Tuesday, July 7, 2009

Camp Morton Yurts Review

Camp Morton Yurts, Manitoba Review (and suggestions)

This past weekend my family did something new: instead of our usual tent camping at the wilderness area of Camp Morton Provincial Park we accepted the invitation of the illustrious Howe's (a very cool families in our church) and went "yurting" instead. Yurts are modern outdoor tent structures based on the refined designs used for centuries by Mongolian nomads.

Let me just say, for someone who is mostly a wilderness camper staying in a campground (even in yurt) seemed in principle to be a betrayal of my camping philosophy. My philosophy can be summed up like this:

1. Be as far away from other campers/people/civilization as possible.
2. As much as possible, carry all your own gear, be self propelled.
3. Travel light and simply.

All of my philosophy had to be thrown out the window. Instead I tentatively tried what Manitoba parks calls "comfort camping." What does this mean? Basically, you are coddled. Instead of a tent you get a large 16 foot diameter yurt complete with rustic bunk bed, table/chairs, futon, armoir, and coat tree. Not only this, but the yurt has lights, yes that's right, ELECTRICITY. You have dimmable lights, power sockets, a fan, and (I kid you not) an electric heater. A large transparent (and openable) dome in the ceiling lets you see the stars or sky at all times. Outside your door you have a nice covered deck and kitchen area which is great for cooking (no cooking in the yurt). There is also an outside light there. In front of your deck you have your own firepit, a picnic table, and you own personal wagon for transporting your stuff from the car to your site. It was so cushy that it was overwhelming. And I'm ashamed to say that we did, ahem, use the heater when it got a bit cool in the evening. Yes we did and I enjoyed it's toasty warmness. Here's a few pics:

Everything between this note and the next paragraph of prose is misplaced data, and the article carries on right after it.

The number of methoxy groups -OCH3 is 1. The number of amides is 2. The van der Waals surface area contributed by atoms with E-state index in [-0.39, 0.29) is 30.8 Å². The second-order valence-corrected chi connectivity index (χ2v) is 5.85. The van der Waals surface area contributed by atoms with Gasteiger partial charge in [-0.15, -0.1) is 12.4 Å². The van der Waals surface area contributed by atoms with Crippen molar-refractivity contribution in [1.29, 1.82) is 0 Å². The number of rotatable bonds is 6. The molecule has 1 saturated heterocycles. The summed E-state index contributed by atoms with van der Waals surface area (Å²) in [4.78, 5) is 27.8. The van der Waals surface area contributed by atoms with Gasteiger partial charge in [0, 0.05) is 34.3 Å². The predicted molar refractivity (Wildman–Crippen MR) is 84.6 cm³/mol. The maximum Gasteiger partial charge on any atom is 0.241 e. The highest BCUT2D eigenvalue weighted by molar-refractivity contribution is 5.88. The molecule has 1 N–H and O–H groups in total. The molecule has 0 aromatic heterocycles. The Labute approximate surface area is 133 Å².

Skylight dome and top of bunk bed

Front of yurt and deck.

Jobina cooking in her al frescoe outdoor kitchen area.

The lakeview from inside yurt #2 , looking out.

For a family, this kind of camping is just way to ideal. It's so easy. During a short rainstorm we just hung out in the yurt and when we got hungry we went outside onto our deck and cooked our hotdogs on our stove (which we'd brought ourselves). The yurt was so esthetically pleasing - round rooms feel better for the soul somehow - that I usually didn't want to leave. Of course I did as Camp Morton Provincial Park has lots to offer: trails, swimming (our yurt had a nice lakeview), the gardens, etc. Definitely more then enough for a young family for one weekend. We had the Howe's over at our yurt for campfires in the evening and had a blast. Also, since the yurts are brand new at the park this year we were presented with a cheezy T-shirt to mark the occasion. Sweet unexpected additional value! Also, unlike some campgrounds (yes, I'm talking about you Bird's Hill and Ambrose), firewood is free and plentiful.

Will and Keith testing the waters (literally).